Psych Patients Remember Esmin Green
On Friday evening, more than 100 people, most of them self-described "psychiatric survivors," gathered outside Kings County Hospital to memorialize Esmin Green. The event was one of 10 candlelight vigils being held around the globe to remember the 49-year-old who died alone while waiting for treatment in the psychiatric emergency room.
Green's death elicited widespread outrage after the release of a surveillance video that showed several hospital staffers ignoring her even as she collapsed and lay prone on the floor for close to an hour on June 19. (See the the surveillance video and photos of the candlelight vigil here.)
"At the end of the day in New York State, there needs to be a sweeping investigation of the entire system," said Lauren Tenney, the organizer of the Friday event. Behind her, scores of people, many of whom had been committed to psychiatric facilities in New York, held signs saying "First Do No Harm" and "Human Rights Now." Some traveled hours to attend the vigil, from upstate New York, Pennsylvania and even Florida.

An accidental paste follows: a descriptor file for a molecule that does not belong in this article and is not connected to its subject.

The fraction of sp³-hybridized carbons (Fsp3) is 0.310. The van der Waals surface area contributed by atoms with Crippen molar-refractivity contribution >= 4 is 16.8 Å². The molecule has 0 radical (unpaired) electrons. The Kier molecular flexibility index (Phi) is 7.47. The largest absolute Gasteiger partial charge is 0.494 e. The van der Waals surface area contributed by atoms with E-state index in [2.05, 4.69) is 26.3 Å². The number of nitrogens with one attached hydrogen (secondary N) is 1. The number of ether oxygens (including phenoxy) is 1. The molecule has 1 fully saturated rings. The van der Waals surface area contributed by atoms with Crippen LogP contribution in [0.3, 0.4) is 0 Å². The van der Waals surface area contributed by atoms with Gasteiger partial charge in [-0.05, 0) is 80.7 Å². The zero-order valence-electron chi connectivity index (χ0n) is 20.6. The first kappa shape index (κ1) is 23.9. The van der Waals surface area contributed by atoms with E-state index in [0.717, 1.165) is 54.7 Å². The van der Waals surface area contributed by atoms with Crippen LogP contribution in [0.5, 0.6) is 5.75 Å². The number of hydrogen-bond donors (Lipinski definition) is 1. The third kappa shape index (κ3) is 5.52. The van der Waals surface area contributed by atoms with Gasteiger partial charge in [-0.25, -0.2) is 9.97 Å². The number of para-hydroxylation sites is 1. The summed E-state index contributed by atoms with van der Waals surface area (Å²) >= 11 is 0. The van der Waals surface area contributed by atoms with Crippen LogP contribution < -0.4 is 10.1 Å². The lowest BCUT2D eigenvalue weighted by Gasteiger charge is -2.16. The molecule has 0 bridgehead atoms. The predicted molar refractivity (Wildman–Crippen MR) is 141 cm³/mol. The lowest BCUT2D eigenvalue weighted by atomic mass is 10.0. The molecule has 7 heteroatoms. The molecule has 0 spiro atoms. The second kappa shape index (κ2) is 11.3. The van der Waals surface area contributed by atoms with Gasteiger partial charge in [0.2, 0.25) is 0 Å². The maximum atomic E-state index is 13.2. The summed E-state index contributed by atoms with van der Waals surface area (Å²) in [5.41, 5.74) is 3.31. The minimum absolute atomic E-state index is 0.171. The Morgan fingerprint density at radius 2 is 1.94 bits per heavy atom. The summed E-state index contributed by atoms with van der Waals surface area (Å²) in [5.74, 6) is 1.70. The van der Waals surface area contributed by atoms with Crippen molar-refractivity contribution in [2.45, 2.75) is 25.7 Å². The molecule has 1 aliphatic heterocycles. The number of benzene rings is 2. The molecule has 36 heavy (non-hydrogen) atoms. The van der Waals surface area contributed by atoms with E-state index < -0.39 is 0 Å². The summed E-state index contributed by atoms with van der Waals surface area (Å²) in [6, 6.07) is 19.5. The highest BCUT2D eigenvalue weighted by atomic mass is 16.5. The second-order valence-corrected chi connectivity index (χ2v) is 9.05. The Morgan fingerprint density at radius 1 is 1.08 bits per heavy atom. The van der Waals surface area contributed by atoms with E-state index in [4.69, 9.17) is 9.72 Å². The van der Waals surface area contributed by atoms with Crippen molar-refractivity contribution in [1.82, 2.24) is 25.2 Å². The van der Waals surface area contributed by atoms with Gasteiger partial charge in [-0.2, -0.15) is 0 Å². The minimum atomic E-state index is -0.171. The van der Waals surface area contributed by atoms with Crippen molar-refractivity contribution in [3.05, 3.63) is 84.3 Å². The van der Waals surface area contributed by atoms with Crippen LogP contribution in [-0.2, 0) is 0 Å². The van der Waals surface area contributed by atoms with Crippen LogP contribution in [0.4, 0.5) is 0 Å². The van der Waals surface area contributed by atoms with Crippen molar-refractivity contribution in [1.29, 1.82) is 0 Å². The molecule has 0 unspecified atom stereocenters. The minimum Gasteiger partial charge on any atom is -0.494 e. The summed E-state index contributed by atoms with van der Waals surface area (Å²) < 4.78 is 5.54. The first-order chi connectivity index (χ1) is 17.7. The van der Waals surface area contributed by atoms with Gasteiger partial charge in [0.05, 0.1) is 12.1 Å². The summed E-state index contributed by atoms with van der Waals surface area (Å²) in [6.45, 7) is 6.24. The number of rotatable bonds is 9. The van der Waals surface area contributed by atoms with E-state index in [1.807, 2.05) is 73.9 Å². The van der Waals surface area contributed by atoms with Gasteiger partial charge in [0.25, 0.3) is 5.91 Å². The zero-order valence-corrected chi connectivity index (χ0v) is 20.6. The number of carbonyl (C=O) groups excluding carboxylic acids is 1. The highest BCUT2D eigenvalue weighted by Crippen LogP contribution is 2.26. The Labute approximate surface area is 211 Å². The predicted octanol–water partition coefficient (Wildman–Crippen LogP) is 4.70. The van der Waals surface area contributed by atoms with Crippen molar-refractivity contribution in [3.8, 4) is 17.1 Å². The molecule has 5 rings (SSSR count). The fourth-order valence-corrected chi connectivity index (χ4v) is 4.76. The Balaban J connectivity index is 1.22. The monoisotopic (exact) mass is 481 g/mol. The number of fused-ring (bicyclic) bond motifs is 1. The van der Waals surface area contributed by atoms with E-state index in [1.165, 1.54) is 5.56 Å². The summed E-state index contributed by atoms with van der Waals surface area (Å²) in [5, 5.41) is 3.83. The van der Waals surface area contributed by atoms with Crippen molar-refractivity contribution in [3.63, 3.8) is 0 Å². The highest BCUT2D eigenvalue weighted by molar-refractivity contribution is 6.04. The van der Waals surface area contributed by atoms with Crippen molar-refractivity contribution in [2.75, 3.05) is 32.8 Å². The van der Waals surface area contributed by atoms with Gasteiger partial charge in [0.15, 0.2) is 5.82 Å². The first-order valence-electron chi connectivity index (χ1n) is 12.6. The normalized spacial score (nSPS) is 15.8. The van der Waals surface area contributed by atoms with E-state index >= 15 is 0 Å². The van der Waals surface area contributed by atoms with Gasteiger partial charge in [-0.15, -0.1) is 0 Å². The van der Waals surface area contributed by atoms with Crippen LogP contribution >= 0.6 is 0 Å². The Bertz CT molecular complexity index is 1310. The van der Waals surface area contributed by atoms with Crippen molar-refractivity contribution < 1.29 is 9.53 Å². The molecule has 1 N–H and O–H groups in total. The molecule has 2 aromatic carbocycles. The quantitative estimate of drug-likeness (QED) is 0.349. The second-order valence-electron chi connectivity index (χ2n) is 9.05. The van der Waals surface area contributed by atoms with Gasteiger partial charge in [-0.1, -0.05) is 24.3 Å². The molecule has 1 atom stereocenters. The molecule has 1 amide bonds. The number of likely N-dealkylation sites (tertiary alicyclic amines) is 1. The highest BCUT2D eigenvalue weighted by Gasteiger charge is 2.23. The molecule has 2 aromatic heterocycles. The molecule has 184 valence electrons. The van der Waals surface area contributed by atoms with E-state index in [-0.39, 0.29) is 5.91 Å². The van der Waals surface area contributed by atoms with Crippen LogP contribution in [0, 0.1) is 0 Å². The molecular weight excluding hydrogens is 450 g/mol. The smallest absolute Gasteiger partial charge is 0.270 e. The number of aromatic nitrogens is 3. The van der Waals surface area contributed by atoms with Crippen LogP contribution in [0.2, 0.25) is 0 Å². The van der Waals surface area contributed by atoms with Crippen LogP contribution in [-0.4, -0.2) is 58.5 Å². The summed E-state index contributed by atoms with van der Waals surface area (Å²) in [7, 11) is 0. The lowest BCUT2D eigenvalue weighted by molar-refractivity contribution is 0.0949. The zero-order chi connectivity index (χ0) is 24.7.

Among those rallying were Les Cook, Marian Merlino and David Gonzalez, all activists who were previously treated to Kings County psych ward. "I was an inmate here and I was terrified," said Cook, who was involuntarily committed in 1988. Cook remembers being scared to ask questions about the medication they were administering after seeing a woman forcibly strapped to a gurney, and now runs an organization that advocates for better peer support of people diagnosed with mental illness. Also there was Assemblyman Peter Rivera, chair of the Assembly's mental health committee, who spoke about the failures of the system, followed by George Ebert of the Mental Patient Liberation Alliance.
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Esmin Green's death has brought together factions that are often at odds: several radical groups of "psychiatric survivors" who seek to dismantle the entire mental health care system co-sponsored the vigil alongside the National Alliance on Mental Illness’s National Consumer Council, a more mainstream and widely-recognized organization that sometimes draws the ire of the radicals. "Our movements are usually so divided over how to go about doing things, but Esmin Green has brought everyone together," Tenney said.
As the group lit candles at dusk, a lone patient looked out of a window on one of the upper floors of the hospital.
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